Guess you can never reach competition level in two contradicting sports at the same time :(:(:(

    P.S. i'll still give it a try though. Try to increase the stamina ... it's not like i'm not fit but I could use a bit more stamina.
     
  12. Master

    Master Regular Member

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    My perspective is about making the heart to have better respond toward the activities you have.

    Even for non badminton players, jogging in the morning @ 30 minutes will give you a better stamina than others. It simply as that. How can you expect to add on court playing more often in a week if it's not fit when playing in just one day a week?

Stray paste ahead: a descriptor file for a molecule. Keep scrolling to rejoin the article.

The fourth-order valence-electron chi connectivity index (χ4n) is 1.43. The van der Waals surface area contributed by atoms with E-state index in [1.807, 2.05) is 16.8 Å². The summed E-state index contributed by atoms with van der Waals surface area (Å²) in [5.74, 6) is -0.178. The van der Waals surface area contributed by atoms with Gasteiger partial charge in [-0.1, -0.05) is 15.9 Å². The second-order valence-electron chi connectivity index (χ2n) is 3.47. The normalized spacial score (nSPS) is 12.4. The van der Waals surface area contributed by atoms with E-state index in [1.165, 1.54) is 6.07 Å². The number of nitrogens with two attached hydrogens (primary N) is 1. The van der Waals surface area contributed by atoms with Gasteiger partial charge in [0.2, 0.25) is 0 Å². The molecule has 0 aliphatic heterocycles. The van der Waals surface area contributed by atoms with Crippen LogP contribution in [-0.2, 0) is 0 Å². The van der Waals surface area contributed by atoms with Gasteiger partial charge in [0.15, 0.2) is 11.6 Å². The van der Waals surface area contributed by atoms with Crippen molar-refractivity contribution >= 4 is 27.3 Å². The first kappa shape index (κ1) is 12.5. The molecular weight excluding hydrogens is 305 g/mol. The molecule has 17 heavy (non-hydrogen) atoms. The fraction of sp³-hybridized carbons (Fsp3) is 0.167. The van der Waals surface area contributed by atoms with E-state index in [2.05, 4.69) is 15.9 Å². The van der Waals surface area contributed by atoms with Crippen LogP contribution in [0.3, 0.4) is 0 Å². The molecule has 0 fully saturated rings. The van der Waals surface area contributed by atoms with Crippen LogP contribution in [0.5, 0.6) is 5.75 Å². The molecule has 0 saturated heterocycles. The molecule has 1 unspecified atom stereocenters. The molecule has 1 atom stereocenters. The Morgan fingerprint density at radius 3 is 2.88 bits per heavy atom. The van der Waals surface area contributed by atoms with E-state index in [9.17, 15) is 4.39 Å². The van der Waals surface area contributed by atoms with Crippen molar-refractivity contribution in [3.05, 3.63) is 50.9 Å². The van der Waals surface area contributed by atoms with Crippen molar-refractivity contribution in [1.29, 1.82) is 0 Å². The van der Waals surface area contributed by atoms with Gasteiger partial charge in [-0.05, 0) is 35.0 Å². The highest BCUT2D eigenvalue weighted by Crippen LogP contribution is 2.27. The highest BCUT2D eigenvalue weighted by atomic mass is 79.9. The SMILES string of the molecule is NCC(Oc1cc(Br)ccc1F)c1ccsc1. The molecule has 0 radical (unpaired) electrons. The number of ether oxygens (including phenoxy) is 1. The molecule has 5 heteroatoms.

The muscle conditioning is another issue after the aerobic process which involves the heart & lungs transporting oxygen and food energy to the working muscles.

    The easier starting point is trying to walking 30 minutes daily and add the progression by your walking speed. Check how far you could go without stopping. Then you continue with jogging.

    There is also another easy task you can do in your working time. If you're working at multi-level building with elevators/escalator facilities, you can skip that facilities and start to use stairs to switch between each levels (1 or 2 levels different).


    And that thing is not about muscle conditioning BUT the cardiovascular fitness problem.


    Regarding rope skipping, you could watch these videos :


     
    #12 Master, Feb 12, 2018
    Last edited: Feb 12, 2018
  13. Cheung

    Cheung Moderator

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    That is a contraindication :) You definitely are not 100 %.